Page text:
JACKSONVILLE, Fla. – Within hours of Gov. Rick Scott choosing two people to temporarily fill the Jacksonville City Council seats of two members suspended after federal fraud indictments, one of those appointed signed a lease to move into the district he will now represent.
Tuesday morning, Scott named Ju'Coby Pittman to temporarily replace Katrina Brown in District 8, which covers part of the Northside, and a large area outside I-295 in Northwest Jacksonville, and Terrance Freeman to temporarily replace Reginald Brown in District 10, who represented part of Northwest Jacksonville and the Westside.
Jacksonville's city charter requires that district council members live within the boundaries to the district they represent. Pittman, who ran for an at-Large council seat in 2015, was living in District 8.
Property tax records show Freeman, who ran unsuccessfully for State House District 12 in 2016, lives in Mandarin, which is in District 6 and across the river and miles from the district he was appointed to represent.
News4Jax has asked the governor’s office to find out if they knew Freeman didn't live in District 10 or were unaware of the residency qualification requirement.
Some council members said Freeman is not qualified because he's not a resident of the district and the governor doesn't have the authority to override the city's charter. Others believe that if he moves into the district before being sworn in, he could serve.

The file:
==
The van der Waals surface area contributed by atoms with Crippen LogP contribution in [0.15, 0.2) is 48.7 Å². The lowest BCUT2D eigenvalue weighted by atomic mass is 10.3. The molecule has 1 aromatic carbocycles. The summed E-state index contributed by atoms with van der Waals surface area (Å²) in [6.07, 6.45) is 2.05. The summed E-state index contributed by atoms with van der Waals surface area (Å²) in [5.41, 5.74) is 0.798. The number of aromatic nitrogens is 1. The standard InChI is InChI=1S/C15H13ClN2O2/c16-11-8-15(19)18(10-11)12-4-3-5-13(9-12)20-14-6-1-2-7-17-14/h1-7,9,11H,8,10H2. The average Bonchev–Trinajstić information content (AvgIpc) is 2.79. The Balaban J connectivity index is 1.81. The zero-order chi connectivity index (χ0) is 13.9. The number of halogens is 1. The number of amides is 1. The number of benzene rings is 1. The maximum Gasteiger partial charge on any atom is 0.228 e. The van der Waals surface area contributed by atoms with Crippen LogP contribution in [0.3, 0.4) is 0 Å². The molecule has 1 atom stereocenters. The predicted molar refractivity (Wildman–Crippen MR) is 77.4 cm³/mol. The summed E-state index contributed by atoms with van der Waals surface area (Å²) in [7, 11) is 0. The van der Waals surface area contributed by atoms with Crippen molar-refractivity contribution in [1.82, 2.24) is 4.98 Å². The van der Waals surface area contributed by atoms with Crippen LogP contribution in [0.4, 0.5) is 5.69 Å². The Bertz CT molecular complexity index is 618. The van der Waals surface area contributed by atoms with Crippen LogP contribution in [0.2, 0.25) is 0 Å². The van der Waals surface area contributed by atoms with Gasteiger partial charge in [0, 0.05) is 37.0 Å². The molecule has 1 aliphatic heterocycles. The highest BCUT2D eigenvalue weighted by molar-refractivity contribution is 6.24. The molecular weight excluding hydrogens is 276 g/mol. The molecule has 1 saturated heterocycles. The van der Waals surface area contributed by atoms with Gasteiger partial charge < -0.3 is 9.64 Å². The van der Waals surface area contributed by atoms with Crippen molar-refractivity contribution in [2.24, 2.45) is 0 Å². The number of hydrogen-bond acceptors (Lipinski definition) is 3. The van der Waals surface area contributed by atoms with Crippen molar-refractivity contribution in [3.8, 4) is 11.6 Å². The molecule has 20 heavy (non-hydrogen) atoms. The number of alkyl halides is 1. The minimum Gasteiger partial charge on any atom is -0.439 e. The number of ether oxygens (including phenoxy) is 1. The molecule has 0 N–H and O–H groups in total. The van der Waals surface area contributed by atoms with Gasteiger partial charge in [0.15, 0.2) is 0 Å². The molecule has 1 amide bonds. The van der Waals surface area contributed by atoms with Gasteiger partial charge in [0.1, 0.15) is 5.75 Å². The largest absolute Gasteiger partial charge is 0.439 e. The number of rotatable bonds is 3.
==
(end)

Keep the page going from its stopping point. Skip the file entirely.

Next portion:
"I don't know if the governor had all of the facts and understood the requirements of our city charter before he made the appointment, but those are the issues that have to be addressed -- whether he moves or not," Councilman Warren Jones said. "If he moves then he's compliant with the city charter. If he does not, I guess someone could file suit against the city and he would not be seated."
Within hours of the issue being raised, City Council President Aaron Bowman told News4Jax that Freeman signed a lease on property in District 10 and terminated his homestead exemption on the Mandarin home.
"I think the governor took a couple of weeks, two or three weeks, to vet people out to find out who would not necessarily agree with the mayor or agree with him on all issues, but would take their time to think about the issues and what would benefit their districts as well as Jacksonville as a whole," Councilman Matt Schellenberg said.
"I know that both of them work very hard, so they've got to give them a chance," Councilman Jim Love said. "They will do the best job they can."
The interim council members will be sworn in Thursday and serve the rest of the term -- through June 2019 -- unless Scott lifts the suspensions on Brown and Brown.